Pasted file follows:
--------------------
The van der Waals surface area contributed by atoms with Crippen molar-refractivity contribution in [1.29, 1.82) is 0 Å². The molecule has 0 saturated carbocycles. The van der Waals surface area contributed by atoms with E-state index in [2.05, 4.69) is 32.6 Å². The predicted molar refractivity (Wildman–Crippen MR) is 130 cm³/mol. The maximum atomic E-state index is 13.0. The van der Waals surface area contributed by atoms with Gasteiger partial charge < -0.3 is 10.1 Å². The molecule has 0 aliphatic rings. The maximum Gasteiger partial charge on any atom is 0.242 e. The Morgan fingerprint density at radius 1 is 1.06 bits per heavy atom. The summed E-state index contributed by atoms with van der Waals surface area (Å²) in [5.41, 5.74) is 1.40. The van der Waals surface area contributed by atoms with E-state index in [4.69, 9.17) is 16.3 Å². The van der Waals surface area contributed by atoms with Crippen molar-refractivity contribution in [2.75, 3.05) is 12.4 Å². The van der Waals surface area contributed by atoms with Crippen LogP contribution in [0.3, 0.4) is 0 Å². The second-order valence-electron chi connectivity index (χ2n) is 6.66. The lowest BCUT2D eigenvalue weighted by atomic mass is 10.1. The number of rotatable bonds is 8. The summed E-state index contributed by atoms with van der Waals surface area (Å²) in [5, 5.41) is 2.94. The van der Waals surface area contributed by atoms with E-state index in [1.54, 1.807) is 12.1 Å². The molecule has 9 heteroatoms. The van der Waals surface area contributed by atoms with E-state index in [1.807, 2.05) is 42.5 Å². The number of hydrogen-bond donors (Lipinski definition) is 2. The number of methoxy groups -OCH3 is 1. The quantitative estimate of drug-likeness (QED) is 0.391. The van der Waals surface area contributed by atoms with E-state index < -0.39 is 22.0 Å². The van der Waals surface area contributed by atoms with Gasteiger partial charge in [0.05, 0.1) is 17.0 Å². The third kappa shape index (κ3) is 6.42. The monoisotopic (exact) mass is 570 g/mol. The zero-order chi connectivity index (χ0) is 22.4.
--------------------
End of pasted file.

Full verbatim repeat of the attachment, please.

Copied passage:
The van der Waals surface area contributed by atoms with Crippen molar-refractivity contribution in [1.29, 1.82) is 0 Å². The molecule has 0 saturated carbocycles. The van der Waals surface area contributed by atoms with E-state index in [2.05, 4.69) is 32.6 Å². The predicted molar refractivity (Wildman–Crippen MR) is 130 cm³/mol. The maximum atomic E-state index is 13.0. The van der Waals surface area contributed by atoms with Gasteiger partial charge < -0.3 is 10.1 Å². The molecule has 0 aliphatic rings. The maximum Gasteiger partial charge on any atom is 0.242 e. The Morgan fingerprint density at radius 1 is 1.06 bits per heavy atom. The summed E-state index contributed by atoms with van der Waals surface area (Å²) in [5.41, 5.74) is 1.40. The van der Waals surface area contributed by atoms with E-state index in [4.69, 9.17) is 16.3 Å². The van der Waals surface area contributed by atoms with Crippen molar-refractivity contribution in [2.75, 3.05) is 12.4 Å². The van der Waals surface area contributed by atoms with Crippen LogP contribution in [0.3, 0.4) is 0 Å². The second-order valence-electron chi connectivity index (χ2n) is 6.66. The lowest BCUT2D eigenvalue weighted by atomic mass is 10.1. The number of rotatable bonds is 8. The summed E-state index contributed by atoms with van der Waals surface area (Å²) in [5, 5.41) is 2.94. The van der Waals surface area contributed by atoms with E-state index in [1.54, 1.807) is 12.1 Å². The molecule has 9 heteroatoms. The van der Waals surface area contributed by atoms with E-state index in [1.807, 2.05) is 42.5 Å². The number of hydrogen-bond donors (Lipinski definition) is 2. The number of methoxy groups -OCH3 is 1. The quantitative estimate of drug-likeness (QED) is 0.391. The van der Waals surface area contributed by atoms with E-state index < -0.39 is 22.0 Å². The van der Waals surface area contributed by atoms with Gasteiger partial charge in [0.05, 0.1) is 17.0 Å². The third kappa shape index (κ3) is 6.42. The monoisotopic (exact) mass is 570 g/mol. The zero-order chi connectivity index (χ0) is 22.4.